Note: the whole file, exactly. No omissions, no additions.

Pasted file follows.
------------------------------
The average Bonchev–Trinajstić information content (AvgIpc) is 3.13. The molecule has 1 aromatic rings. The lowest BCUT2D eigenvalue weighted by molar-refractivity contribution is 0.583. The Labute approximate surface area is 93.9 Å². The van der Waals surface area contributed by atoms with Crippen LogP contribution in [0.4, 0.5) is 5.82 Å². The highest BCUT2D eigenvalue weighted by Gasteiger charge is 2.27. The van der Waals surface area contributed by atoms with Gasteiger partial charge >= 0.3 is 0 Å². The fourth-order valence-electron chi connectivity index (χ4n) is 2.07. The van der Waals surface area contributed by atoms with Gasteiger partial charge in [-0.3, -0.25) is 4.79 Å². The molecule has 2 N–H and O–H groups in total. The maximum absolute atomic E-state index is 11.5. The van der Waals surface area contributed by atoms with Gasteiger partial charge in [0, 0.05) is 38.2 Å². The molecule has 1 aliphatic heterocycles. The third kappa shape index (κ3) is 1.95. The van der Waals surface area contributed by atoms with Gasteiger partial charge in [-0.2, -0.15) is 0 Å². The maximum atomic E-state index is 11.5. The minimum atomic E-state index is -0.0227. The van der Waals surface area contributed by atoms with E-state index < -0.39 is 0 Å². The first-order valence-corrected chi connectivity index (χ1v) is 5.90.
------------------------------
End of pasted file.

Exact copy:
The average Bonchev–Trinajstić information content (AvgIpc) is 3.13. The molecule has 1 aromatic rings. The lowest BCUT2D eigenvalue weighted by molar-refractivity contribution is 0.583. The Labute approximate surface area is 93.9 Å². The van der Waals surface area contributed by atoms with Crippen LogP contribution in [0.4, 0.5) is 5.82 Å². The highest BCUT2D eigenvalue weighted by Gasteiger charge is 2.27. The van der Waals surface area contributed by atoms with Gasteiger partial charge >= 0.3 is 0 Å². The fourth-order valence-electron chi connectivity index (χ4n) is 2.07. The van der Waals surface area contributed by atoms with Gasteiger partial charge in [-0.3, -0.25) is 4.79 Å². The molecule has 2 N–H and O–H groups in total. The maximum absolute atomic E-state index is 11.5. The van der Waals surface area contributed by atoms with Gasteiger partial charge in [0, 0.05) is 38.2 Å². The molecule has 1 aliphatic heterocycles. The third kappa shape index (κ3) is 1.95. The van der Waals surface area contributed by atoms with Gasteiger partial charge in [-0.2, -0.15) is 0 Å². The maximum atomic E-state index is 11.5. The minimum atomic E-state index is -0.0227. The van der Waals surface area contributed by atoms with E-state index < -0.39 is 0 Å². The first-order valence-corrected chi connectivity index (χ1v) is 5.90.